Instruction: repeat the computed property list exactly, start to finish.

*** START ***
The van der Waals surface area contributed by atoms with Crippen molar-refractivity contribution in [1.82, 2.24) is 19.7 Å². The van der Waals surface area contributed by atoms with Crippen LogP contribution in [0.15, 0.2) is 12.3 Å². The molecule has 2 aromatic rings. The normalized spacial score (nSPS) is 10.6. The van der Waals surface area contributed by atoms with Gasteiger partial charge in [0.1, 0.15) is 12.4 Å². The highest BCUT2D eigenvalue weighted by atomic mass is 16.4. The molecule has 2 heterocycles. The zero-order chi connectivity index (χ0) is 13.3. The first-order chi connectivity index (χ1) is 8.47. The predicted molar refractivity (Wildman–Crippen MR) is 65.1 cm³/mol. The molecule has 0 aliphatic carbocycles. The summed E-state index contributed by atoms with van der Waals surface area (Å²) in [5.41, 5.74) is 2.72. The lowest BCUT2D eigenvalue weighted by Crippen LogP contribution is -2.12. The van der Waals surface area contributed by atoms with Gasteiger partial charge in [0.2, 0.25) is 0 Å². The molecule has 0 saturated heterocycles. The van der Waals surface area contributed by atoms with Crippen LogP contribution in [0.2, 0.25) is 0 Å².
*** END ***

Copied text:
The van der Waals surface area contributed by atoms with Crippen molar-refractivity contribution in [1.82, 2.24) is 19.7 Å². The van der Waals surface area contributed by atoms with Crippen LogP contribution in [0.15, 0.2) is 12.3 Å². The molecule has 2 aromatic rings. The normalized spacial score (nSPS) is 10.6. The van der Waals surface area contributed by atoms with Gasteiger partial charge in [0.1, 0.15) is 12.4 Å². The highest BCUT2D eigenvalue weighted by atomic mass is 16.4. The molecule has 2 heterocycles. The zero-order chi connectivity index (χ0) is 13.3. The first-order chi connectivity index (χ1) is 8.47. The predicted molar refractivity (Wildman–Crippen MR) is 65.1 cm³/mol. The molecule has 0 aliphatic carbocycles. The summed E-state index contributed by atoms with van der Waals surface area (Å²) in [5.41, 5.74) is 2.72. The lowest BCUT2D eigenvalue weighted by Crippen LogP contribution is -2.12. The van der Waals surface area contributed by atoms with Gasteiger partial charge in [0.2, 0.25) is 0 Å². The molecule has 0 saturated heterocycles. The van der Waals surface area contributed by atoms with Crippen LogP contribution in [0.2, 0.25) is 0 Å².